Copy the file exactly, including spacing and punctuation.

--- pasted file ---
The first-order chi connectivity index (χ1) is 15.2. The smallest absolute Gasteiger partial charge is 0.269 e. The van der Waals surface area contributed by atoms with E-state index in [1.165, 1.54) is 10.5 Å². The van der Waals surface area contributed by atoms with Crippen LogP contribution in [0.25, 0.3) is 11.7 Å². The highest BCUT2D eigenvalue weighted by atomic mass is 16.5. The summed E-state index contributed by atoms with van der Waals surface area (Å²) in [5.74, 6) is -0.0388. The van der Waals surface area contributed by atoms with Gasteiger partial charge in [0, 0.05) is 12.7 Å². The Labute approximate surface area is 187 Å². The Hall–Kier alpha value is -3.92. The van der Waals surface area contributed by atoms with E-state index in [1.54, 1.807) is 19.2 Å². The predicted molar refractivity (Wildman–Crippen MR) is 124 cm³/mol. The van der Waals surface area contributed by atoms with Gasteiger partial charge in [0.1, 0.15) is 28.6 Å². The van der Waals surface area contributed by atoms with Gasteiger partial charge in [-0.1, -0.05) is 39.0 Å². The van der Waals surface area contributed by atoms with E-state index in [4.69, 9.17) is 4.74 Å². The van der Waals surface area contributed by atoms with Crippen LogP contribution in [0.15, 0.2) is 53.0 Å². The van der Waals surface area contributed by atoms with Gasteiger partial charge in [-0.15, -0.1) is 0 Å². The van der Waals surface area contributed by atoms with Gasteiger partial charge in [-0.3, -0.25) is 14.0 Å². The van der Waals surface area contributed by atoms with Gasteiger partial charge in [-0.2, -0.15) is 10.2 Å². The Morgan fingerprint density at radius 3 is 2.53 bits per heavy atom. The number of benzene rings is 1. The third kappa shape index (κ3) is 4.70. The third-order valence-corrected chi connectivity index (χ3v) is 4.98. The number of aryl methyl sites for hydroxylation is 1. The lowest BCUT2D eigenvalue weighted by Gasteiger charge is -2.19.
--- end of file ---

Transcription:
The first-order chi connectivity index (χ1) is 15.2. The smallest absolute Gasteiger partial charge is 0.269 e. The van der Waals surface area contributed by atoms with E-state index in [1.165, 1.54) is 10.5 Å². The van der Waals surface area contributed by atoms with Crippen LogP contribution in [0.25, 0.3) is 11.7 Å². The highest BCUT2D eigenvalue weighted by atomic mass is 16.5. The summed E-state index contributed by atoms with van der Waals surface area (Å²) in [5.74, 6) is -0.0388. The van der Waals surface area contributed by atoms with Gasteiger partial charge in [0, 0.05) is 12.7 Å². The Labute approximate surface area is 187 Å². The Hall–Kier alpha value is -3.92. The van der Waals surface area contributed by atoms with E-state index in [1.54, 1.807) is 19.2 Å². The predicted molar refractivity (Wildman–Crippen MR) is 124 cm³/mol. The van der Waals surface area contributed by atoms with Gasteiger partial charge in [0.1, 0.15) is 28.6 Å². The van der Waals surface area contributed by atoms with Gasteiger partial charge in [-0.1, -0.05) is 39.0 Å². The van der Waals surface area contributed by atoms with E-state index in [4.69, 9.17) is 4.74 Å². The van der Waals surface area contributed by atoms with Crippen LogP contribution in [0.15, 0.2) is 53.0 Å². The van der Waals surface area contributed by atoms with Gasteiger partial charge in [-0.15, -0.1) is 0 Å². The van der Waals surface area contributed by atoms with Gasteiger partial charge in [-0.3, -0.25) is 14.0 Å². The van der Waals surface area contributed by atoms with Gasteiger partial charge in [-0.2, -0.15) is 10.2 Å². The Morgan fingerprint density at radius 3 is 2.53 bits per heavy atom. The number of benzene rings is 1. The third kappa shape index (κ3) is 4.70. The third-order valence-corrected chi connectivity index (χ3v) is 4.98. The number of aryl methyl sites for hydroxylation is 1. The lowest BCUT2D eigenvalue weighted by Gasteiger charge is -2.19.